Optimal Policies

The interval costs and the expected length of an interval can be used to construct an optimal average cost solution for a fixed maintenance interval with policy n = \kr\k = 1, 2n}.

5.1 Average Cost Criterion

If we take a fixed policy with n = \kr\k = 1, 2,...,n} the sequence of entries into the critical set defines an embedded renewal process and the average cost per cycle can be obtained using the renewal-reward theorem. For this we need the expected length of an interval. For perfect restoration the expected interval length satisfies iT (x,y) = J [1 - Gx'y (s)] ds + J J iT (u,w)fx'y (u,w)dudw

0 Ao Bo and for partial restoration iT(x, y) = J [1 - GD(x,y) (s)J ds + J J iT(u,w)fD(x'y)(u,w)dudw

0 Ao Bo

Ao Bo where 1 — GD(x'y)(s) is the interval survival function.

On applying the renewal-reward theorem [Bat00], the average cost per unit time is r< S vT (x,y)

The optimum policy for a system starting in state Xo = x can then be determined as t* = argmin {C(x, t)} .

5.2 Total Cost Criterion

If the inspection intervals are allowed to change with the evolution of the system state, a non-periodic policy n = {ti, T2,...,Tn} can be defined. The construction of the interval cost functions with the inspection and action at the beginning, makes the step from one interval to the next straightforward. With this construction the function vT (x, y) is the value function for a dynamic programming problem [Bat00]. The optimality equation for the perfect repair version is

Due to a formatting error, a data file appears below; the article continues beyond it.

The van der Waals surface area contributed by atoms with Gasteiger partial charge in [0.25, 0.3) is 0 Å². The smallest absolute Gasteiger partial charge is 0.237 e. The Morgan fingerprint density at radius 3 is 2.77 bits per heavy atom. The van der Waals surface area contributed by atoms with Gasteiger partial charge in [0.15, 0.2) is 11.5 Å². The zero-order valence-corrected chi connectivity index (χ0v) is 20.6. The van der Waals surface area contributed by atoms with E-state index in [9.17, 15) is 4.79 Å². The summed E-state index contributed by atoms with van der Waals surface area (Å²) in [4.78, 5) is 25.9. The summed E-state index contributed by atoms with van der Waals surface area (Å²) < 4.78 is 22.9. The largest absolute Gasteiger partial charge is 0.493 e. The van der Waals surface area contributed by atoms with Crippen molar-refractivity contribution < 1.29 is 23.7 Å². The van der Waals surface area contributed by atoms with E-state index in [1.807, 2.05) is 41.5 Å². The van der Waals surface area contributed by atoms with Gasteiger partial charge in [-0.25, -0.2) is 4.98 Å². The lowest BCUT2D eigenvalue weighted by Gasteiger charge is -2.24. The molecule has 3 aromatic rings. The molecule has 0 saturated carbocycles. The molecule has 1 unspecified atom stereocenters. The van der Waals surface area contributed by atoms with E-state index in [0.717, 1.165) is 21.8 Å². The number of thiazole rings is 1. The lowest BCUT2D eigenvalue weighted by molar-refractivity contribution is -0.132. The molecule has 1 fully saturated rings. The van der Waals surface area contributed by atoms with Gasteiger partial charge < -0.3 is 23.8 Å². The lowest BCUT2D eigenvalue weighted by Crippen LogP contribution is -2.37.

A0 B0

For partial restoration the programming problem becomes

Ao Bo

If costs are discounted with rate r the value function is modified and the dynamic programming problem becomes e-rTc(D(x, y)) + {vt(0, 0) + CF}pDpy) ..

Ao Bo where u,w I —rs uw i \ i pr'F = e rsgu,w(s)ds .

5.3 Obtaining Solutions

The optimization problems above contain integral equations of the Volterra type so that discretization of the state space and application of quadrature rules produce equivalent matrix equations with the general form vecv = vecc + vecMv which are readily solved numerically as long as care is taken in dealing with singularities [PTVF92]. The dynamic programming problems translate in the same way and allow a policy improvement algorithm [Bat00] to be applied to develop the optimal policy. Convergence proofs for the algorithms are given by Dagg in his thesis [Dag00].

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